A review by our theatre correspondent – Oldstager.
The annual Denton panto is, for me, one of the year’s highlights of entertainment. It invariably succeeds because, I think, it embraces the word “amateur” in its purest meaning. Latin experts may correct me, but I take the meaning of the word “amateur” to be “one who loves”. Our village panto is always written, constructed, performed and supported by people who seem to “love” what they are doing. Long may it remain so, for we, the villagers would be the poorer without this home-grown treasure.
The traditional fairy-tale of The Sleeping Beauty is well enough known for me not to repeat it, but in Dentonia, the kingdom in which it was set, we were offered extra layers and depths of story that kept us all intrigued. Not one, but three beauties; flash-forwards and flash-backs in time; even a revelation at the end that one of the characters was a princely descendant. Maybe he should have logged on to the Ancestry site a bit earlier!!
It was good to see some of the dependable characteristics of the performers being integrated into the show to enrich our delight, but I wouldn’t mind betting that some of the cast (the young ones in particular) have more to offer and to give, and I hope that some of them might want to build on this year’s achievements in next year’s panto. Learn the lines early, be comfortable about who you are, what your character is all about (indeed — what the scene is all about) and then you will be able not only to contribute to the work but to help build it.
A few words of praise. First of all, to you ALL, for having the will and the courage to stand up before us and to perform, to present to us an entertainment which lightens and enlightens our lives. It is an act of giving and we, the audience, applaud you for it and are thankful to receive it.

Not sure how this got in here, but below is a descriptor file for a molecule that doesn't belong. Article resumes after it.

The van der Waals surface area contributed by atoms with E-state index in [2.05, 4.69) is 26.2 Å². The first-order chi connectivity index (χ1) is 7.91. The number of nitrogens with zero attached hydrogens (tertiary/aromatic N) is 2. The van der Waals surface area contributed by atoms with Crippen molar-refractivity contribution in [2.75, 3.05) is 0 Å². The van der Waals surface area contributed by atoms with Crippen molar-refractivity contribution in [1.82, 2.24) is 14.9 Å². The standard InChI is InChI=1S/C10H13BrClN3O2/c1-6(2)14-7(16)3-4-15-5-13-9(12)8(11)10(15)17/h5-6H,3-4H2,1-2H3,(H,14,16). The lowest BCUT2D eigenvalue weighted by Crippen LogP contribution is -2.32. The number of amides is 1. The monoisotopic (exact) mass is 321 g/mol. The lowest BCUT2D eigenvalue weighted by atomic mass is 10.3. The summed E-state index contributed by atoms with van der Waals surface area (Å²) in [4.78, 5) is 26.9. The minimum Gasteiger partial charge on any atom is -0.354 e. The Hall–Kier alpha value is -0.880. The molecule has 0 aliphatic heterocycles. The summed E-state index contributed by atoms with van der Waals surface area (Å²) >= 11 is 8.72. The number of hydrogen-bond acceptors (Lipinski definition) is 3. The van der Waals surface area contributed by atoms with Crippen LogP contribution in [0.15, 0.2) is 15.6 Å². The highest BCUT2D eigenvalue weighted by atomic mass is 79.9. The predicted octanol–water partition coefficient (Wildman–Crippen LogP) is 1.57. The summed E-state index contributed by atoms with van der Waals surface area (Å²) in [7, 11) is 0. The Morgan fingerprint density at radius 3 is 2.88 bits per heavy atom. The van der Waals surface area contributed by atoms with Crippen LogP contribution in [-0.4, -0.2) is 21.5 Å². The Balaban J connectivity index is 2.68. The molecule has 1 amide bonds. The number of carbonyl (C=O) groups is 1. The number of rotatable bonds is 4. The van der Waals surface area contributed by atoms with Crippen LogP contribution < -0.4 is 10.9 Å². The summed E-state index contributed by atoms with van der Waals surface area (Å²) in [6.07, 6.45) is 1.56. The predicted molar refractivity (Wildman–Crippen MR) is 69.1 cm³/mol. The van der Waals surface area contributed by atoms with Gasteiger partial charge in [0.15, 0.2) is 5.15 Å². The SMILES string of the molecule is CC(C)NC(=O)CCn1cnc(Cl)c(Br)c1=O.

Next, to Gill who appears to have dreamed-up so much and to have fleshed-out the story; to all who created the colour behind the curtains — the sets and the costumes and the lights, which transported us to a new world, Dentonia behind the curtain of Denton. A special word of praise to, not one, but TWO musicians, Simon and Ken, who provided the bedrock of music for all the cast to build upon and sing so lustily.
In Repertory companies it used to be a nightly occurence for an audience to applaud the first entrance of their favourite actor within the regular company, and this, too, could happen in the West End with some stars, so it was with great pleasure that I noted on the Friday night (when I attended) that Terry received a similar accolade.
Mike Fitzgerald showed us a side to his character, which included at the curtain call a glimpse of long knickers (passion-killers I would have thought, Mike) and which proved highly entertaining, but be careful, Mike — it could be habit-forming and you might have to go into detox.
I must mention that the front of the programme stated that the production was dedicated to the memory of Roger Dove. A laudable sentiment in itself, but also highly laudable was the firm, assured and entertaining performance by Kathryn Dove as Clippy. Well done, Kathryn.
Well done, DVC.
The programme can be viewed on a DVC Page.